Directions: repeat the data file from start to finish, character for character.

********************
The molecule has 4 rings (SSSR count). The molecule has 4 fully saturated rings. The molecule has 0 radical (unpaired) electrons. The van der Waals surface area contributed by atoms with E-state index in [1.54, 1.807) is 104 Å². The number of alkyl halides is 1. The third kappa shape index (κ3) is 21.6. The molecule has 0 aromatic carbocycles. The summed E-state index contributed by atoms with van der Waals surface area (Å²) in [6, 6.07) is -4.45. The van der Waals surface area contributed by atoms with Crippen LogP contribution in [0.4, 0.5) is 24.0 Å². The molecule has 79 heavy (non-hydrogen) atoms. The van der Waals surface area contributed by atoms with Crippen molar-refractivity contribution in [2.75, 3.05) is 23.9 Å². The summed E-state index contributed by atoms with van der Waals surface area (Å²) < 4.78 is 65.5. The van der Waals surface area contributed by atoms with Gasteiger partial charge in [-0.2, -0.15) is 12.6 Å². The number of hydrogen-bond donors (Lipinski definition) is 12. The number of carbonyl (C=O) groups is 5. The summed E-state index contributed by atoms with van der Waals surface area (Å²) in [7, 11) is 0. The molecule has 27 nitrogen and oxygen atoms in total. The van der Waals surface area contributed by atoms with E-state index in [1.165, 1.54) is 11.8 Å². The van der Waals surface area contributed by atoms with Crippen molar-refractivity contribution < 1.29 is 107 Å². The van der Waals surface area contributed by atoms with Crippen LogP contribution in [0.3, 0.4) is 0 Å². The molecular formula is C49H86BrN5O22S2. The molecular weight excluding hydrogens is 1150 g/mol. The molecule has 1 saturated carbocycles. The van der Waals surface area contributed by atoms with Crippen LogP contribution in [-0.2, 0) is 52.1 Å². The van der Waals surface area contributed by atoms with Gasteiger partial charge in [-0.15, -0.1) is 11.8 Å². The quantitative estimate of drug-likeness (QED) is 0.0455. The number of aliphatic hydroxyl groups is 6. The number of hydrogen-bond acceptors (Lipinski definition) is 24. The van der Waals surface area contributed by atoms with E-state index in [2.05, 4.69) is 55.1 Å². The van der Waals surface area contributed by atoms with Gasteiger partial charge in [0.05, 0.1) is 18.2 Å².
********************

The molecule has 4 rings (SSSR count). The molecule has 4 fully saturated rings. The molecule has 0 radical (unpaired) electrons. The van der Waals surface area contributed by atoms with E-state index in [1.54, 1.807) is 104 Å². The number of alkyl halides is 1. The third kappa shape index (κ3) is 21.6. The molecule has 0 aromatic carbocycles. The summed E-state index contributed by atoms with van der Waals surface area (Å²) in [6, 6.07) is -4.45. The van der Waals surface area contributed by atoms with Crippen LogP contribution in [0.4, 0.5) is 24.0 Å². The molecule has 79 heavy (non-hydrogen) atoms. The van der Waals surface area contributed by atoms with Crippen molar-refractivity contribution in [2.75, 3.05) is 23.9 Å². The summed E-state index contributed by atoms with van der Waals surface area (Å²) < 4.78 is 65.5. The van der Waals surface area contributed by atoms with Gasteiger partial charge in [-0.2, -0.15) is 12.6 Å². The number of hydrogen-bond donors (Lipinski definition) is 12. The number of carbonyl (C=O) groups is 5. The summed E-state index contributed by atoms with van der Waals surface area (Å²) in [7, 11) is 0. The molecule has 27 nitrogen and oxygen atoms in total. The van der Waals surface area contributed by atoms with E-state index in [1.165, 1.54) is 11.8 Å². The van der Waals surface area contributed by atoms with Crippen molar-refractivity contribution < 1.29 is 107 Å². The van der Waals surface area contributed by atoms with Crippen LogP contribution in [0.3, 0.4) is 0 Å². The molecular formula is C49H86BrN5O22S2. The molecular weight excluding hydrogens is 1150 g/mol. The molecule has 1 saturated carbocycles. The van der Waals surface area contributed by atoms with Crippen LogP contribution in [-0.2, 0) is 52.1 Å². The van der Waals surface area contributed by atoms with Gasteiger partial charge in [-0.15, -0.1) is 11.8 Å². The quantitative estimate of drug-likeness (QED) is 0.0455. The number of aliphatic hydroxyl groups is 6. The number of hydrogen-bond acceptors (Lipinski definition) is 24. The van der Waals surface area contributed by atoms with E-state index in [2.05, 4.69) is 55.1 Å². The van der Waals surface area contributed by atoms with Gasteiger partial charge in [0.05, 0.1) is 18.2 Å².